If you’re going to go to the trouble to grow a garden, think about the whys and wherefores first. Do you just want a few really fresh, really tasty tomatoes? Are you after fresh veggies year round? Is your goal to grow pretty much everything your family eats? The answers to these questions will help you make some critical decisions such as how big your garden must be, what varieties you want to grow, whether you will need to plan for starting your own transplants and a myriad of other decisions.
A Few Good Tomatoes
For the “I just want a few good tomatoes” gardener, all you need are a few pots. You can easily grow cherry tomatoes in different colors and flavors on a south-facing apartment balcony or even under grow lights. Hey, if people can grow marijuana in their garages and apartments, why can’t you grow tomatoes? A pot or fifteen will also allow you to grow a little lettuce, a few green onions and some radishes. You’ll probably be buying potting soil, unless you have a friendly gardening neighbor or relative who is willing to give you some good dirt. Replace the potting soil or dirt every year, as otherwise you’ll use up all the nutrients and your plants won’t do well. If you can, take a bucket out into the woods – even if you have to drive 50 miles – and get some real dirt to mix into your pots. Make sure your pots have adequate drainage holes, as potted plants are susceptible to overwatering, especially from an inexperienced gardener. Buy a few tomato transplants from the local garden center – get heirloom varieties if you can, as they taste better. For the onions, you can cut off the bottom half-inch of some store-bought green onions and just stick them in the dirt. They’ll regrow and give you at least one more batch of onions. If you let them overwinter, they’ll get thick stalks more like leeks. Direct seed the radishes and wait 21 days. Ditto the lettuce but it’s more like 45 days.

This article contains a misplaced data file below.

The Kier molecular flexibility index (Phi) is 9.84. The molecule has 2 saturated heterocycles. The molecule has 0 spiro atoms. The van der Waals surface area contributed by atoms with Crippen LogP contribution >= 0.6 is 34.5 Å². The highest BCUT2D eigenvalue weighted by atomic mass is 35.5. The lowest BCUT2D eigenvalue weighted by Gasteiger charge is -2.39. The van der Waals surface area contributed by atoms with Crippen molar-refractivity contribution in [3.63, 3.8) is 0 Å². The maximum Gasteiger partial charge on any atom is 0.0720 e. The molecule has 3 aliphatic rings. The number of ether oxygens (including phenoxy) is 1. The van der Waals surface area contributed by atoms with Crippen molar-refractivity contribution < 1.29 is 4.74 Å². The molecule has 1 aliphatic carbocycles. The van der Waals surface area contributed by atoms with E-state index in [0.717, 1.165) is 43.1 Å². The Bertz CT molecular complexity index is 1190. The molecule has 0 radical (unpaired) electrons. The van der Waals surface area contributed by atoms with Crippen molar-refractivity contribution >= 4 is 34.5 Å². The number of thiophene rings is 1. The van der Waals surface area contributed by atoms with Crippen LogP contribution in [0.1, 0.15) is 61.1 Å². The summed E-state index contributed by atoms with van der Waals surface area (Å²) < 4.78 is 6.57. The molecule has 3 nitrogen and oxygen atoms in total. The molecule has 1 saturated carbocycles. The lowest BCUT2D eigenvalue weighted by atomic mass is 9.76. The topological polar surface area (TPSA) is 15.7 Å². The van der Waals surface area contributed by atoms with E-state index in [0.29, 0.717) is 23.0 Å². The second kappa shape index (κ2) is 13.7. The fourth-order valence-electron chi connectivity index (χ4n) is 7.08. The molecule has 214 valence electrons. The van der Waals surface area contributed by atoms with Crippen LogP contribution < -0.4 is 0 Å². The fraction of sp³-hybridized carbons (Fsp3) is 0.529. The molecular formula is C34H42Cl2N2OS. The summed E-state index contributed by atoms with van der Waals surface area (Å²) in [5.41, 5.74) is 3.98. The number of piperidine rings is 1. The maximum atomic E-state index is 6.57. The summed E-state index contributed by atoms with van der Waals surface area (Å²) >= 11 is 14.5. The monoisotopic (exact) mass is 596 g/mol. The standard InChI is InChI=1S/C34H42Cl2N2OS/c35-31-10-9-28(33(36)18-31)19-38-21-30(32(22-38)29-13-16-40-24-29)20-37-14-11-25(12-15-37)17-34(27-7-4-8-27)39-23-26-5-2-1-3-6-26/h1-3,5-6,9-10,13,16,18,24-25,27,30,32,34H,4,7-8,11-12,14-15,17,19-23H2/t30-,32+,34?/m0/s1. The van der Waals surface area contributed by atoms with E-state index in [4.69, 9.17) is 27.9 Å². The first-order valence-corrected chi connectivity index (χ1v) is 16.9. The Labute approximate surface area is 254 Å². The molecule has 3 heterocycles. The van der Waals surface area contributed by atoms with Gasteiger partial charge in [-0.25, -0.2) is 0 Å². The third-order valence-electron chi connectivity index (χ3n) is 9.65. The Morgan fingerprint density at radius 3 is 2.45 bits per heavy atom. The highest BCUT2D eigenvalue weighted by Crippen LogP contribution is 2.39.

A gardener who just wants fresh vegetables in the summer, when the living and growing are easy, has several options. Depending on how much space and time you’re willing to devote to the garden, you can start your own plants and transplant them to the garden or buy starts from the local nursery. Heirloom varieties are becoming more common in suburban nurseries and farmers markets often have started plants as well. If your space is limited, pick varieties that will give you lots of produce. Better a cherry tomato, for example, than a beefsteak. The former will take the same amount of (or even a little less) space. Cherry tomatoes ripen earlier and produce longer, with an equal or even larger (in terms of weight) harvest. And you can easily dry cherry tomatoes, while beefsteaks are trickier and more difficult. If you have lots of room, you can grow a tremendous amount of food by gardening in summer only. However, unless you have neighbors and relatives who will take the excess off your hands, you will quickly go from being a summer gardener to a food preserver, because you won’t want the goodies to go to waste.